Tegmen tympani defect and brain herniation secondary to mastoid surgery: case presentation.

Egilmez OK, Hanege FM, Kalcioglu MT, Kaner T, Kokten N - Case Rep Otolaryngol (2014)

Herniated fibrotic glial tissue is excised by neurosurgery team.
© Copyright Policy
Related In: Results  -  Collection

License
Show All Figures
getmorefigures.php?uid=PMC4129166&req=5

fig3: Herniated fibrotic glial tissue is excised by neurosurgery team.
Mentions: Admitted to our clinic with complaints of right ear discharge from childhood, hearing impairment, occasional attacks of dizziness, and pain in face and ear; a 33-year-old woman who underwent radical mastoidectomy for chronic otitis media with cholesteatoma at an external facility on May 2012. A growing mass was observed about 2 months postoperatively at the entrance of the right external auditory canal. Patient had no complaints such as ear discharge, dizziness, or epilepsy. Patient applied to our clinic at about 10 months postoperatively. Her medical examination showed a soft mass-like lesion with a diameter of about 1.5 cm at the posterosuperior wall of the right external auditory canal entrance (Figure 1). Temporal bone computed tomography and cranial contrast MRI were performed. CT showed a 13 mm defect at tegmen of right temporal bone. MRI showed a 12 mm defect at lateral segment of right tegmen tympani and a nodular signal of about 15 × 13 × 10 mm, which was isointense to brain parenchyma in all sequences filling the right middle ear and proximal segment lodge of the external ear canal (Figure 2). The mass was determined to be dural prolapsus and focal herniation of brain parenchyma. Neurosurgery clinic was consulted and surgery was scheduled. The operation was accompanied by neurosurgeons. After ensuring the operation site through transmastoid approach under general anaesthesia, patient was referred to neurosurgery team. Neurosurgery team excised the herniated fibrotic glial tissue (Figure 3) extending to external ear canal by using bipolar cautery. Duraplasty with galea was performed after determining bone borders. A barrier was created with fibrin glue (Tisseel Kit). Because of the absence of perioperative CSF, case was referred to otorhinolaryngology team once more. Grafts were taken from conchal cartilage and temporalis muscle fascia. Cavity was obliterated with cartilage grafts (Figure 4). A flat plane was created by laying the temporalis muscle fascia graft on cartilage grafts. Durability was improved with fibrin glue (Tisseel Kit) (Figure 5), and thus the operation was completed. There were no complications such as postoperative otorrhoea, meningitis, or epilepsy. Patient had no complaints in followups at week 1 and months 1, 3, 6, and 15 postoperatively and no pathology was observed at the herniated segment through the defective area.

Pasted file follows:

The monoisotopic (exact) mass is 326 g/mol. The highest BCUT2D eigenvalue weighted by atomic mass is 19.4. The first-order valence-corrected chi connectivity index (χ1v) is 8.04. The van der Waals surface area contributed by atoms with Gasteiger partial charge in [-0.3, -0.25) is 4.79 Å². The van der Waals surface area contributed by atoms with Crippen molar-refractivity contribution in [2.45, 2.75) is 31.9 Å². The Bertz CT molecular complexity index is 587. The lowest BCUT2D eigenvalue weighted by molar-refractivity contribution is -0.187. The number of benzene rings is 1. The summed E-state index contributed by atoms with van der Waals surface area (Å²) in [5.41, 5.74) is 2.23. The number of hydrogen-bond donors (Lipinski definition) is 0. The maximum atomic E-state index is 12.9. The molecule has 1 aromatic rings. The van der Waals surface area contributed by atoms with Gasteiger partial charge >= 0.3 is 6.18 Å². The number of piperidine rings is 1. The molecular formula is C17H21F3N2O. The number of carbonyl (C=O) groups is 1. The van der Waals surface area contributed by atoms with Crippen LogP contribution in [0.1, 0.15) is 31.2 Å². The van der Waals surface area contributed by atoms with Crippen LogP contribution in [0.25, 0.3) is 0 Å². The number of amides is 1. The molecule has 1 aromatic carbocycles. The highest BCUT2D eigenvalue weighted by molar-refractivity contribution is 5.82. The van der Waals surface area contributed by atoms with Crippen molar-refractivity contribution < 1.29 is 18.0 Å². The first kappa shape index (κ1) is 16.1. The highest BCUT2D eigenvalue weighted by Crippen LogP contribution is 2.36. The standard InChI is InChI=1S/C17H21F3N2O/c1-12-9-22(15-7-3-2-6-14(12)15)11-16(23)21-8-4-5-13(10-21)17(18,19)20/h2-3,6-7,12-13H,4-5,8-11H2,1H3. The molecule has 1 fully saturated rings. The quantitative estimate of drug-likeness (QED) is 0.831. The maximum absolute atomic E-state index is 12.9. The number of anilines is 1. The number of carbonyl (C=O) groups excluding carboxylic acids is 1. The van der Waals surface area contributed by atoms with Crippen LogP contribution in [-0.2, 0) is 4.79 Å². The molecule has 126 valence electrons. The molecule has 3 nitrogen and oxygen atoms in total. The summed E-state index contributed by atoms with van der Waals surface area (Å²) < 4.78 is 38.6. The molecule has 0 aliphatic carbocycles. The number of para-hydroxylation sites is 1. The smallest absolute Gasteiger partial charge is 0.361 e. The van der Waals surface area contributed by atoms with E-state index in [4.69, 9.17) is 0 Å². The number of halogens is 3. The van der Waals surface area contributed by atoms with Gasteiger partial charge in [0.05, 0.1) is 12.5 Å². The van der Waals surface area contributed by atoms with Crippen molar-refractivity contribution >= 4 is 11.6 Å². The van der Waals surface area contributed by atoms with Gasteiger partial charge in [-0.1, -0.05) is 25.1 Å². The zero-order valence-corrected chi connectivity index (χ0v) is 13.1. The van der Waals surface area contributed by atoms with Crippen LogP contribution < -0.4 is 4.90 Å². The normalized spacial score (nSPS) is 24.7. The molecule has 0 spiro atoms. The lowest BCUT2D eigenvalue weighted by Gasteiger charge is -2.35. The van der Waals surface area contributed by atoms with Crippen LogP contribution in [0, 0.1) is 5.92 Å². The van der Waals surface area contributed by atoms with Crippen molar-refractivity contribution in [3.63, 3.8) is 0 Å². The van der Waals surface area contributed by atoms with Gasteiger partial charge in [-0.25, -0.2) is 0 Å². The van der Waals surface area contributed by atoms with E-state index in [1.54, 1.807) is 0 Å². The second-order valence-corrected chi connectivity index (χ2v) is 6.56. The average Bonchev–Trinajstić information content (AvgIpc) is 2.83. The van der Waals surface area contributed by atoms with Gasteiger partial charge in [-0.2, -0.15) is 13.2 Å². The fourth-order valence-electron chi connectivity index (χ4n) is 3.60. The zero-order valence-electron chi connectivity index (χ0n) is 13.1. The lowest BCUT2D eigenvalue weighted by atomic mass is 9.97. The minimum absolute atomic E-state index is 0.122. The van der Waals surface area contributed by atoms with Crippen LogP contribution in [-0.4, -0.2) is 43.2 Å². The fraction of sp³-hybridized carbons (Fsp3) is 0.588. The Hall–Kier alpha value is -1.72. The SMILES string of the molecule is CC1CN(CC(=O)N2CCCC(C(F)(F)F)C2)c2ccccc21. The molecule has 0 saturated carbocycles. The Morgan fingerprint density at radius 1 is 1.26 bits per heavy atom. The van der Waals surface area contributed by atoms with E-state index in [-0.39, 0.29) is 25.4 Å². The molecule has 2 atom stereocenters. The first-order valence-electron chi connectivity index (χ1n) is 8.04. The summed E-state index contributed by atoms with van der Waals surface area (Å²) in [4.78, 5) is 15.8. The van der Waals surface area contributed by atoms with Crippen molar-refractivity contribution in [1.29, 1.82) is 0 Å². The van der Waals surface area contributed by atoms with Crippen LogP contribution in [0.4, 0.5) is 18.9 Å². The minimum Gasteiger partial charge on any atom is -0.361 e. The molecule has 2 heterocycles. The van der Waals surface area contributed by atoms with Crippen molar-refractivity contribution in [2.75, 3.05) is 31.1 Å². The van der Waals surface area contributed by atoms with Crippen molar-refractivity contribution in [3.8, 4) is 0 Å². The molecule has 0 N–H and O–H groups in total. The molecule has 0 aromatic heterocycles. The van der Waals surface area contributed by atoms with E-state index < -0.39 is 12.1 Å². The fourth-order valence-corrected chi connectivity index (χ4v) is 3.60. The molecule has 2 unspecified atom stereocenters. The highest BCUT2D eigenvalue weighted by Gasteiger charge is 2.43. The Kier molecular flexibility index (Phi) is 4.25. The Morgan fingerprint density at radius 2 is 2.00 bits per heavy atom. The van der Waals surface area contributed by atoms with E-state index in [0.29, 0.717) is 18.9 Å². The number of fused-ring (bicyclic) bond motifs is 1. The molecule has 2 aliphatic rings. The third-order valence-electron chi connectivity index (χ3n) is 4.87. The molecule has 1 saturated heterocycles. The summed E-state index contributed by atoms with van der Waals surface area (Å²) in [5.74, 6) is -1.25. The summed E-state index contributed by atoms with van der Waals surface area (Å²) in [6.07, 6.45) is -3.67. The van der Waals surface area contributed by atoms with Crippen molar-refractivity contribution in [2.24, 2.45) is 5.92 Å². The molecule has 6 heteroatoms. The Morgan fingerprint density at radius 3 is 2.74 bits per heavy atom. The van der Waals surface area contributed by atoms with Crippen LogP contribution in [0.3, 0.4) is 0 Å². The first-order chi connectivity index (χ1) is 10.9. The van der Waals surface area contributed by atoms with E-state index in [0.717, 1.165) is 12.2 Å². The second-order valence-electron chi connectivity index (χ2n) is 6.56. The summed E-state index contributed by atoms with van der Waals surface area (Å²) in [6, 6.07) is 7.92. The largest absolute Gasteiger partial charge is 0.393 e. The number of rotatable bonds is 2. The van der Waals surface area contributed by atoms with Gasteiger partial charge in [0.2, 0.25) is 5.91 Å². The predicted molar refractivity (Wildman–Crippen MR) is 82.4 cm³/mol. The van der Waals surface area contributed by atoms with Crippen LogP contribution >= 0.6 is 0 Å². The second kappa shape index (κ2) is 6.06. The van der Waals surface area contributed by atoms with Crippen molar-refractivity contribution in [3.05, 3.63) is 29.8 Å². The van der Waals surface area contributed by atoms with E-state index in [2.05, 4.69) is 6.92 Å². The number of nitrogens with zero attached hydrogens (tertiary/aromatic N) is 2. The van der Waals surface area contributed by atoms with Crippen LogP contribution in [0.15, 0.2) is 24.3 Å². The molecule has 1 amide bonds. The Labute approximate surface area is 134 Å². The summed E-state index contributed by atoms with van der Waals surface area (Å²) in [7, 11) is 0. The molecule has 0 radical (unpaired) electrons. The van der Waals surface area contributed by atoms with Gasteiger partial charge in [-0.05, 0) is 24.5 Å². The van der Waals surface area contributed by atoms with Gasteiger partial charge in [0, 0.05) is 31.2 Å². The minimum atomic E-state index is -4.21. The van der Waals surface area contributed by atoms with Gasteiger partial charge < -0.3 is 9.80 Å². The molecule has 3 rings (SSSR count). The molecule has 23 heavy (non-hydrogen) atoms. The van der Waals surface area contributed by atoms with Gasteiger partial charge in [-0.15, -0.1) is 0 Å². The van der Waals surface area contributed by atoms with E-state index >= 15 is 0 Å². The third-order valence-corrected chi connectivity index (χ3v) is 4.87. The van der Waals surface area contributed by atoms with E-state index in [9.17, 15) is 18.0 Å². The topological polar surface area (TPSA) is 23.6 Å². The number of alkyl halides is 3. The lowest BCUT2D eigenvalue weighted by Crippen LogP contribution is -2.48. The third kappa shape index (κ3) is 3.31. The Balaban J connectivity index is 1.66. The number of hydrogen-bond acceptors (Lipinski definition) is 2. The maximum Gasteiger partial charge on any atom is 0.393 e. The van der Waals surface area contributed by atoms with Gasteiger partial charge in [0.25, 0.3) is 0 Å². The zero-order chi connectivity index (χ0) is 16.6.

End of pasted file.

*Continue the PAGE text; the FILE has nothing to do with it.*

Bottom Line: Brain herniation into the middle ear is very rarely seen.In addition to reasons like congenital factors, trauma, and infection, tegmen defect may develop as a result of iatrogenic events secondary to chronic otitis media surgery with or without cholesteatoma.Since it may cause life-threatening complications, patients must be evaluated and monitored for tegmen defect.

View Article: PubMed Central - PubMed

Affiliation: Department of Otorhinolaryngology, Goztepe Training and Research Hospital, School of Medicine, Istanbul Medeniyet University, 34722 Istanbul, Turkey.

ABSTRACT
Brain herniation into the middle ear is very rarely seen. In addition to reasons like congenital factors, trauma, and infection, tegmen defect may develop as a result of iatrogenic events secondary to chronic otitis media surgery with or without cholesteatoma. Since it may cause life-threatening complications, patients must be evaluated and monitored for tegmen defect. In this paper, diagnosis and treatment of a brain herniation case due to iatrogenic tegmen defect were described along with relevant literature.

No MeSH data available.


Related in: MedlinePlus